forced him to leave Tibet with a few attendants, first travelling to Bhutan and then to Sikkim, where he joined the 16th Karmapa who had also left Tibet. The time of hardship and struggle to survive as a refugee was complicated by illness at an early age. After his recovery, he went to live at the newly constructed Rumtek Monastery in Sikkim, the new seat of the 16th Karmapa. He received his formal religious training under the guidance of the 16th Karmapa until 1975 when, at the age of 22, he assumed his own traditional responsibilities. He established his first monastic project, called Sherab Ling, at the request of his Tibetan followers who had settled in northern India. Sherab Ling is developed on 30 acres of land located in the Himalayan foothills of north India and is now a lively monastic community with approximately 100 monks of all ages who are engaged in traditional Tibetan Buddhist practices. The surrounding Indian and Tibetan communities also participate in handicraft, art and health programs designed for lay people.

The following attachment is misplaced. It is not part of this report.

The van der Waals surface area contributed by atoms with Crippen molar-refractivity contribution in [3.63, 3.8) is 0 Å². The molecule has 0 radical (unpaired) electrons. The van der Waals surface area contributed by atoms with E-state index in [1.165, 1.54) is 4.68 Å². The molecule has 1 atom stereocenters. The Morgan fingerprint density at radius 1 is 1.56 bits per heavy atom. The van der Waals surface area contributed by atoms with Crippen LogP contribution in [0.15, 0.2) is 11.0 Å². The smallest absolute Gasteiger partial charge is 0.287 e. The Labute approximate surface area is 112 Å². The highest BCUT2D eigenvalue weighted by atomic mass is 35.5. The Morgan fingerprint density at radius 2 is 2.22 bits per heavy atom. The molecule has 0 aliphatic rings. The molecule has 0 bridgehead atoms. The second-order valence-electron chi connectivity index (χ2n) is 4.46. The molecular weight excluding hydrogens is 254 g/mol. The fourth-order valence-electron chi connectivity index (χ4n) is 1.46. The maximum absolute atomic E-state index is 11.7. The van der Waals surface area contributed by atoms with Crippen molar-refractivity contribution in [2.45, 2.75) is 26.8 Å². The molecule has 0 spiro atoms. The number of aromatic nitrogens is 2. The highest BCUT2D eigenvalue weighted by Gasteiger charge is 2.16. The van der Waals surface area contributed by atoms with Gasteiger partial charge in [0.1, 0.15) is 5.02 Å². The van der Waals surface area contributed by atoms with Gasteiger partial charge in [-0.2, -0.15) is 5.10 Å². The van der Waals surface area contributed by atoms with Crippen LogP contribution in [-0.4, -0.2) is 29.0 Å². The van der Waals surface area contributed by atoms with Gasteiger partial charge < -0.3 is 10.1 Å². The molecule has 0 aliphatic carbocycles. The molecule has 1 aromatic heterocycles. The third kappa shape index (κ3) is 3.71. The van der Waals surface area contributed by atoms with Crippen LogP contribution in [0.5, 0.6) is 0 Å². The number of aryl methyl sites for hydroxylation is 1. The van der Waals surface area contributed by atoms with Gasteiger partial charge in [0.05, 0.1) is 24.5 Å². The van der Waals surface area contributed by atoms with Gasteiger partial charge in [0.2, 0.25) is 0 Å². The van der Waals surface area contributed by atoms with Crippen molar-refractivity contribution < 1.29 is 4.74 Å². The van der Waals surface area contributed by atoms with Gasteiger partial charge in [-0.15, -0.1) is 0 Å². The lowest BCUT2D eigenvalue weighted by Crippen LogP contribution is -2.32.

In 1980, he made his first tour to European countries at the request of Buddhist organizations, and since then has travelled widely in North America, Europe and South East Asia lecturing on Buddhist philosophy and meditation. In response to Western interest in multi-culture activity and spirituality, he founded Maitreya Institute in 1984, an organization based on the principle of multi-discipline. It now has branches in Honolulu, San Francisco and Paris. He visited his homeland, Tibet, in 1984 for the first time since 1959. During his visit, he ordained more than 2,000 men and women and presented a plan of suggestions to the Chinese authorities for the rebuilding, preservation and propagation of the Tibetan Buddhist culture. He is the author of Way To Go, an introduction to Buddhist philosophy and practice, and Tilopa, a study of a tenth century Indian Buddhist master. He is currently involved in the advancement of inter- faith and inter-cultural humanitarian efforts. As a person concerned for the future well-being of the planet and its people, the Tai Situpa both organizes and participates in events and conferences in many countries, attempting to make compassion and wisdom a part of the vision of life on earth.